Sisters of St. Joseph of Orange The Sisters of St. Joseph of Orange were established in 1912 by Mother Bernard Gosselin. Under the leadership of Mother Bernard, a group came to Eureka, CA. They built a Motherhouse and many schools. When the great Influenza Epidemic of 1918 devastated the local population, the Sisters responded to the needs of the community and became nurses. The Eureka community had no hospital, so in 1920 the Sisters opened St. Joseph Hospital and soon their hospitals grew throughout California.
Who We Are
Our vision: Health for a better world.
How do we live health for a better world?
We provide everyone, including the most vulnerable, the opportunity to live their healthiest life possible by providing world-class health care, services and research to support those we serve, through all stages of life.
How do we work towards health for a better world?
By combining the compassionate, mission-driven culture of Catholic health care, talented and passionate team members and incorporating the best practices of a high-performing technology organization to do something truly impactful in the world – improving the lives of those we serve. This means we need to achieve and sustain the level of a high performing organization with an internally driven focus on safety. Through the behavior of every caregiver, we are shaping a culture of reliability that will enable us to predictably achieve – every time, every place – safe, high-quality outcomes.
What We Believe
No matter what your religion or belief is, you are welcome at Providence. Our people are the driving force of all the work we do.
Jesus taught and healed with compassion for all. –Matthew 4:24 We reach out to those in need and offer comfort as Jesus did. We nurture the spiritual, emotional and physical well-being of one another and those we serve. Through our healing presence, we accompany those who suffer. Home and Community Care, Volunteers in Partnership (Mexico and Guatamala), Advance Care Planning, Peer to Peer Support groups, Compassionate Self-care, mental health first aid, institute of human caring, volunteerism/ mission ambassadors (food bank/Mother Joseph Farm, serving at the rescue mission, mentoring young at risk children)
All people have been created in the image of God. –Genesis 1:27 We value, encourage and celebrate the gifts in one another. We respect the inherent dignity and worth of every individual. We recognize each interaction as a sacred encounter. Diversity efforts, caring for the poor and vulnerable, LGBQT inclusion, affinity groups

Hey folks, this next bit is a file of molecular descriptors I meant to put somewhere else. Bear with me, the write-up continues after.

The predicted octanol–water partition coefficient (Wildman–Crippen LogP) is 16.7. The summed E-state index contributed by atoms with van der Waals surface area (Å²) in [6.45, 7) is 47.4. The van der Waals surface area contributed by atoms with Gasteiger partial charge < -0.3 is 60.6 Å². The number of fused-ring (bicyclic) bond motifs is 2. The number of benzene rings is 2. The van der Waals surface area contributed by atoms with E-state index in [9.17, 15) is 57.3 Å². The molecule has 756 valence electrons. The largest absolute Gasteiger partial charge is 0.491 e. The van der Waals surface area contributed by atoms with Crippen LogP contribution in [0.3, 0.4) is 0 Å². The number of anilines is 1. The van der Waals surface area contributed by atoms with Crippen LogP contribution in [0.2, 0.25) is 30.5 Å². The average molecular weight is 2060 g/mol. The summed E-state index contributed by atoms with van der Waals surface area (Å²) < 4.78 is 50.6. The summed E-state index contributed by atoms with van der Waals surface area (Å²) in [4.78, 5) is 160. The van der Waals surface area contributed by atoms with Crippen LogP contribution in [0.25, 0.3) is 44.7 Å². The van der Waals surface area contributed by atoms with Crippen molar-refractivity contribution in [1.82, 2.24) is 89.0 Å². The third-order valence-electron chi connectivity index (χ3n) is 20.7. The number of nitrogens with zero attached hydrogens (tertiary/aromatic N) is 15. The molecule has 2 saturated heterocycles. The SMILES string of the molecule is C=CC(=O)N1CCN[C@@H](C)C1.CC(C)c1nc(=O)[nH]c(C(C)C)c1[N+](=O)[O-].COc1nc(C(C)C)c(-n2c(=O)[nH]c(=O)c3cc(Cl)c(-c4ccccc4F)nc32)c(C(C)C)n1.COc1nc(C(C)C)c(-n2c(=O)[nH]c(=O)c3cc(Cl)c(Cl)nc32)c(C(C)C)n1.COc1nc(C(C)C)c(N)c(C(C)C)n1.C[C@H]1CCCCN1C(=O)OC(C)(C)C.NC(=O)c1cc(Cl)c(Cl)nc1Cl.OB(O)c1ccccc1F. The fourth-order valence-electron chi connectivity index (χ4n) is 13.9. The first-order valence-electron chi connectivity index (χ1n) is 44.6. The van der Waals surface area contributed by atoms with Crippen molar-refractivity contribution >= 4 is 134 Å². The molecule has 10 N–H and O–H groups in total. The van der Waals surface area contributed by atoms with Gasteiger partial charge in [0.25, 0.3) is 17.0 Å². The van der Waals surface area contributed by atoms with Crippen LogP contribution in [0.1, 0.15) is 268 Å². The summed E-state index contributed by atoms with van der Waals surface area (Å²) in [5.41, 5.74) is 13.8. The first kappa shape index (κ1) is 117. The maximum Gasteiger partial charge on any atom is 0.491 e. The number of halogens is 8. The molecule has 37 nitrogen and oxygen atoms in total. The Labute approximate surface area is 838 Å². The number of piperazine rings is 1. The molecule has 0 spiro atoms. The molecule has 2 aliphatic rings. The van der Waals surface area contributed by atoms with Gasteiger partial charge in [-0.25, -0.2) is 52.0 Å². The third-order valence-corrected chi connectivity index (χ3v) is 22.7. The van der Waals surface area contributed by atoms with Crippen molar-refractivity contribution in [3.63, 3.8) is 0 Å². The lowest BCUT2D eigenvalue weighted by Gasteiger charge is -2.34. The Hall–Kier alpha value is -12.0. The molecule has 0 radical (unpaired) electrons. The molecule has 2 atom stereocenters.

Act with justice, love with kindness and walk humbly with your God. –Micah 6:8 We foster a culture that promotes unity and reconciliation. We strive to care wisely for our people, our resources and our earth. We stand in solidarity with the most vulnerable, working to remove the causes of oppression and promoting justice for all. #Metoo, #timesup, #nothere, work on health care reform (gov’t affairs), partnering to improve mental health access, advocacy on behalf of the poor and vulnerable
Whatever you do, work at it with all your heart. –Colossians 3:23 We set the highest standards for ourselves and our ministries. Through transformation and innovation, we strive to improve the health and quality of life in our communities. We commit to compassionate, safe and reliable practices for the care of all. Research/development, innovative work, improving health in our communities, focus on safety, Own It (Heritage Art Gallery with visual expressions of Own It) and Caring Reliably – highlight a reliability coach and an Own it ambassador; Daisy Award for Nursing Excellence, support of continuing education/tuition reimbursement
Let us love not merely with words or speech but with actions in truth. –1 John 3:18 We hold ourselves accountable to do the right things for the right reasons. We speak the truth with courage and respect. We pursue authenticity with humility and simplicity. “Green” initiatives, health for a better world
Know me, care for me, ease my way
How do we demonstrate this?
• Compassionate care for our patients and each other
• Culture of safety
• Embrace sacred encounters
• Support the development of caregivers – UP tuition discount, tuition reimbursement, professional development, certifications, Thomas’ program for new managers
• Building a Total Rewards (compensation and benefits) package to support you and your family, now and into retirement
• Volunteers in Partnership and other volunteer opportunities
• Health research and development